Turn Insight Into Action : Proactive-Coach - Self Knowledge & Self Motivation

understanding the meaning of dreams


Throughout the ages, people have been analyzing dreams. Many people keep have been looking for universal codes that would unlock hidden dream meanings.

Freud conceived of dreams as the manifestation of how we attempt to digest information in our subconscious. From this perspective, deciphering the content of a dream means being able to get in touch with information that is important, but difficult for our conscious mind to access.

As neuroscience started exploring dreams from an experimental perspective, some findings suggested that dreams may actually not be related to meaningful information processing. However, further studies suggested that they actually may be. So there is currently no consensus as to whether or not dreams are a language that accurately reflects the thoughts and issues in our minds, as opposed to random images.

This doesn't mean that we can't benefit from paying attention to our dreams. The rest of this page outlines how. It also provides links to videos showing the process I am describing.

The key to this process is that you are not trying to "interpret" your dream as a language (say, the way you would translate Chinese into English, or hieroglyphs into English). Instead, I suggest you see the dream as a starting point for a creative process. You use the dream’s story and specific images as an entry point. You focus on putting yourself into the situation or images suggested by the dream... and you pay attention to what it feels like when you do so.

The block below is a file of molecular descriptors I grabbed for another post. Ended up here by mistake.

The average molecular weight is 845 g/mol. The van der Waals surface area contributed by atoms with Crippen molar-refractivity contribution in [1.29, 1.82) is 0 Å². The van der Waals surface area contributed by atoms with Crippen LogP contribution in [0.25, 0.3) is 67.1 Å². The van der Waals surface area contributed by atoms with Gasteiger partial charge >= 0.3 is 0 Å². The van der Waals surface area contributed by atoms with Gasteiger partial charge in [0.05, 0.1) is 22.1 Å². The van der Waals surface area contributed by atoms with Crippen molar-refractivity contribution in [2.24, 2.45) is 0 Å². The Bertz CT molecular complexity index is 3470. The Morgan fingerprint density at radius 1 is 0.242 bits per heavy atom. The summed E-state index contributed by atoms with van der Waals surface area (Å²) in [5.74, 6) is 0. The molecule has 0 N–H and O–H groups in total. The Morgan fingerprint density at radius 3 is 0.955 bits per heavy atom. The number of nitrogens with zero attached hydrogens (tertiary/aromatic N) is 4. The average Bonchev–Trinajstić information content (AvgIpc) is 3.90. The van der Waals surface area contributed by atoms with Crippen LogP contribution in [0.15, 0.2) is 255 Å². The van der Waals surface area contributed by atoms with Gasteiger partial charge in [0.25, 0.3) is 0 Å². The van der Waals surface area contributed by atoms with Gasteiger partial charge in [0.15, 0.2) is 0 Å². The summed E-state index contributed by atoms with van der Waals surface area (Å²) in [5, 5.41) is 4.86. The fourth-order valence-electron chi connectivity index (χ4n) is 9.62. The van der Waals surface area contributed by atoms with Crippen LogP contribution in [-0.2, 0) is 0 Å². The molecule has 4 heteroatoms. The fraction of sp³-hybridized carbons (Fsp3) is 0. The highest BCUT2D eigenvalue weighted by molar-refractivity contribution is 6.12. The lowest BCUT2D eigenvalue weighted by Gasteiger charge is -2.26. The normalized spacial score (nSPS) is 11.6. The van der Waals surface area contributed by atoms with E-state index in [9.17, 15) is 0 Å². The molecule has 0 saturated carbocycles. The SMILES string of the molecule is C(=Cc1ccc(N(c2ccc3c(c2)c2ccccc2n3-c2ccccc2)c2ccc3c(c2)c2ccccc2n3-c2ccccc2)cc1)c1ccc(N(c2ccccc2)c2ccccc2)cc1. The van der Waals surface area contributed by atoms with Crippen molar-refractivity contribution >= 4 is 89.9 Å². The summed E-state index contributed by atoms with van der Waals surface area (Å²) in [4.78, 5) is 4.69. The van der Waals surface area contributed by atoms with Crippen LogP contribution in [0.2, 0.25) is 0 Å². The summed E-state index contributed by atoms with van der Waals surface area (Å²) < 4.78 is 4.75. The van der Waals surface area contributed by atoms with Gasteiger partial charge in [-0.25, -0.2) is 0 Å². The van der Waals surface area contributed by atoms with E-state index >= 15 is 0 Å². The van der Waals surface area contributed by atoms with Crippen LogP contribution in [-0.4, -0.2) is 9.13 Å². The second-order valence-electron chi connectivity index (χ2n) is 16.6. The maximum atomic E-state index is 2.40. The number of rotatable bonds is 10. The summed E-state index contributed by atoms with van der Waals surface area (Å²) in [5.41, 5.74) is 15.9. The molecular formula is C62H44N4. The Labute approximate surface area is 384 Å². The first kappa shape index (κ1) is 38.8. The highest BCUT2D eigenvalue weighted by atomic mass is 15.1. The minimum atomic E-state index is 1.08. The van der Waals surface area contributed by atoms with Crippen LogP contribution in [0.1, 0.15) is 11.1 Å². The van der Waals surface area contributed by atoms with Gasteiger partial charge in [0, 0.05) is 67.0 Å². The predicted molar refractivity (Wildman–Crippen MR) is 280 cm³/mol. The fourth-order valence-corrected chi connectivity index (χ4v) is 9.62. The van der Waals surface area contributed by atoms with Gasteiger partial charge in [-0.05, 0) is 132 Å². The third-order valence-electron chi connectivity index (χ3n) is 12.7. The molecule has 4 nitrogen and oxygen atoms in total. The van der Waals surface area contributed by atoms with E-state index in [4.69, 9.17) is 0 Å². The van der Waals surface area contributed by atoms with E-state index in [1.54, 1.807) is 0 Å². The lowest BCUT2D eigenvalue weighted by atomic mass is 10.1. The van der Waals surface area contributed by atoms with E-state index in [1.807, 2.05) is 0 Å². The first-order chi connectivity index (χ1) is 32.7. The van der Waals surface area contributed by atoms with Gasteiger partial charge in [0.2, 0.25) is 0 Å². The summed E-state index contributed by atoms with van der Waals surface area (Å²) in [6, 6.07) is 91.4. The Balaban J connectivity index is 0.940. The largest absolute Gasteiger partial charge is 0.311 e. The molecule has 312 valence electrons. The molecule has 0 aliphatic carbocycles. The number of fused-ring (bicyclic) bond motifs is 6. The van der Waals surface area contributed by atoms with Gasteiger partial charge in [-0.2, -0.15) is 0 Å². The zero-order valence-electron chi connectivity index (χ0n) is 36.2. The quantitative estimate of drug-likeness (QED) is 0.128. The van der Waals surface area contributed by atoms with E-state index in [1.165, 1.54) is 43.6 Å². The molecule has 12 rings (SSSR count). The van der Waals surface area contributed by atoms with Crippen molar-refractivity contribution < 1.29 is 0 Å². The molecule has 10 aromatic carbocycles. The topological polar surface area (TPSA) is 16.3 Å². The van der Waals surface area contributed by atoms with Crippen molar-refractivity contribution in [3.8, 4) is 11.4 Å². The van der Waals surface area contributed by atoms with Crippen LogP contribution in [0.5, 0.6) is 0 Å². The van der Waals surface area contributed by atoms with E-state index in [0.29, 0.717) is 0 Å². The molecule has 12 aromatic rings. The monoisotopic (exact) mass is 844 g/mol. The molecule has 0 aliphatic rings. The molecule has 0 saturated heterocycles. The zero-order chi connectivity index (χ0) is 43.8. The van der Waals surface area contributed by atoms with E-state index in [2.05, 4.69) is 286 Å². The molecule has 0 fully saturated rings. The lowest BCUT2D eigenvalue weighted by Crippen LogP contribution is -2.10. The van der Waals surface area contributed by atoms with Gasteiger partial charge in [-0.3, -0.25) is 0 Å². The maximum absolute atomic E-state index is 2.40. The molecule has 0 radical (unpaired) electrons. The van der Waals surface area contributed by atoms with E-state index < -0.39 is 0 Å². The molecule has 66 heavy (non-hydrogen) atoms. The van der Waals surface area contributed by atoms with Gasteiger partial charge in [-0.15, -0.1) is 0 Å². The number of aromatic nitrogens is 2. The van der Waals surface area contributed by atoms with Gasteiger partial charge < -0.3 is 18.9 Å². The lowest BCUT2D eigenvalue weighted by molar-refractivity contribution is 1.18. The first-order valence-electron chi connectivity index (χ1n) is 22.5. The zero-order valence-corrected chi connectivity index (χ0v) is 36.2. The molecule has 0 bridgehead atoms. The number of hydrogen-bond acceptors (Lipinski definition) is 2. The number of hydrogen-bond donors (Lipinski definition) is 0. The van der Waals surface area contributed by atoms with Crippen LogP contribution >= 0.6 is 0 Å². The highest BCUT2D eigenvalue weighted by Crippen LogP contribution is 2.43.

You're no longer trying to make sense of the weird language of the dream from the outside. You are very much in the thick of it. You are living it in the moment. You are paying attention to what it feels like, to what it evokes, and you take it from there. As you do so, you're getting more in touch with creative forces that function below your conscious awareness.

Notice that this process is inspired by the dream, as opposed to dictated by it. We are not talking about a literal meaning of the dream, not even a meaning that is inherent in the dream. We are talking about a creative process that the dream inspires you to start and follow.

You're familiar with the Rorschach test: you look at inkblots, and describe what you see, whereby reflecting what's on your mind. Your dream functions as such a point of departure. It certainly feels more poignant than an inkblot because it contains imagery that is pertinent to you: You have singled it out from many other dreams to actually remember it (we all forget the majority of our dreams).

Instead of looking for standardized dream meanings, I find it far more powerful to explore what dreams mean in the context of your own life. A dream can be an incredibly powerful springboard into a whole new dimension of meanings. Exploring the dream, and what it means to you, can lead you to deep insights.

This gives you insights, which may or may not be easy to articulate into words. But whatever words you come up with, they will be rich in meaning for you. Because these words have a direct connection to what is truly meaningful to you: the experience itself.

See concrete examples of this process:
- Matthew video
- Sarah video


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